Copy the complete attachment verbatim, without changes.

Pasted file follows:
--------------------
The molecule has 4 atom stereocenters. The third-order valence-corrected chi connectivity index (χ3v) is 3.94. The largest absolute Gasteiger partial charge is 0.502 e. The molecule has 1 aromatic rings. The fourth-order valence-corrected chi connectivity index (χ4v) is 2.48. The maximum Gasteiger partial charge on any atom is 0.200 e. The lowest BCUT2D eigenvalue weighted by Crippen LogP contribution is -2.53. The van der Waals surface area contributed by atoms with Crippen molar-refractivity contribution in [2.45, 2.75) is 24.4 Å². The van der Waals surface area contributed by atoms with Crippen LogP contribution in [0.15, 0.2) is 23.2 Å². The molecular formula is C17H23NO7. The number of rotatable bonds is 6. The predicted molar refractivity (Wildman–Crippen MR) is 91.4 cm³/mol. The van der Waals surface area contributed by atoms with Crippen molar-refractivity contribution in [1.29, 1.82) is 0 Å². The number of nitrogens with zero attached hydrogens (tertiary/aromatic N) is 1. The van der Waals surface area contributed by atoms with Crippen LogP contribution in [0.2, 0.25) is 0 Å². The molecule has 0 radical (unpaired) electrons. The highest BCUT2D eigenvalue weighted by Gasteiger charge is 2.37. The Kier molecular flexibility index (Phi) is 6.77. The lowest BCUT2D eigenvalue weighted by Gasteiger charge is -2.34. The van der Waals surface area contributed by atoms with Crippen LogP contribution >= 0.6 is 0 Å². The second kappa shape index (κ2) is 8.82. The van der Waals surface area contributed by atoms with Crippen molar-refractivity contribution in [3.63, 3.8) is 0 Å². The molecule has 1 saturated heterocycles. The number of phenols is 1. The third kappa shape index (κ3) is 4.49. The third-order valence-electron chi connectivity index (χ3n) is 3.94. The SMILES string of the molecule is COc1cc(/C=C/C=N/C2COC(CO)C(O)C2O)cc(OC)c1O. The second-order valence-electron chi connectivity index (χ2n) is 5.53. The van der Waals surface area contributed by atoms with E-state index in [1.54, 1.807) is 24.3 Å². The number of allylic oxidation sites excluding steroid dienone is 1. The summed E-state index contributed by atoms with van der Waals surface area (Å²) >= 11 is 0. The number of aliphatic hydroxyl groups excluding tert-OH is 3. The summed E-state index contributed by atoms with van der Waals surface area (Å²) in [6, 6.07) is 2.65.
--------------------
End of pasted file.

The molecule has 4 atom stereocenters. The third-order valence-corrected chi connectivity index (χ3v) is 3.94. The largest absolute Gasteiger partial charge is 0.502 e. The molecule has 1 aromatic rings. The fourth-order valence-corrected chi connectivity index (χ4v) is 2.48. The maximum Gasteiger partial charge on any atom is 0.200 e. The lowest BCUT2D eigenvalue weighted by Crippen LogP contribution is -2.53. The van der Waals surface area contributed by atoms with Crippen molar-refractivity contribution in [2.45, 2.75) is 24.4 Å². The van der Waals surface area contributed by atoms with Crippen LogP contribution in [0.15, 0.2) is 23.2 Å². The molecular formula is C17H23NO7. The number of rotatable bonds is 6. The predicted molar refractivity (Wildman–Crippen MR) is 91.4 cm³/mol. The van der Waals surface area contributed by atoms with Crippen molar-refractivity contribution in [1.29, 1.82) is 0 Å². The number of nitrogens with zero attached hydrogens (tertiary/aromatic N) is 1. The van der Waals surface area contributed by atoms with Crippen LogP contribution in [0.2, 0.25) is 0 Å². The molecule has 0 radical (unpaired) electrons. The highest BCUT2D eigenvalue weighted by Gasteiger charge is 2.37. The Kier molecular flexibility index (Phi) is 6.77. The lowest BCUT2D eigenvalue weighted by Gasteiger charge is -2.34. The van der Waals surface area contributed by atoms with Crippen LogP contribution >= 0.6 is 0 Å². The second kappa shape index (κ2) is 8.82. The van der Waals surface area contributed by atoms with Crippen molar-refractivity contribution in [3.63, 3.8) is 0 Å². The molecule has 1 saturated heterocycles. The number of phenols is 1. The third kappa shape index (κ3) is 4.49. The third-order valence-electron chi connectivity index (χ3n) is 3.94. The SMILES string of the molecule is COc1cc(/C=C/C=N/C2COC(CO)C(O)C2O)cc(OC)c1O. The second-order valence-electron chi connectivity index (χ2n) is 5.53. The van der Waals surface area contributed by atoms with E-state index in [1.54, 1.807) is 24.3 Å². The number of allylic oxidation sites excluding steroid dienone is 1. The summed E-state index contributed by atoms with van der Waals surface area (Å²) >= 11 is 0. The number of aliphatic hydroxyl groups excluding tert-OH is 3. The summed E-state index contributed by atoms with van der Waals surface area (Å²) in [6, 6.07) is 2.65.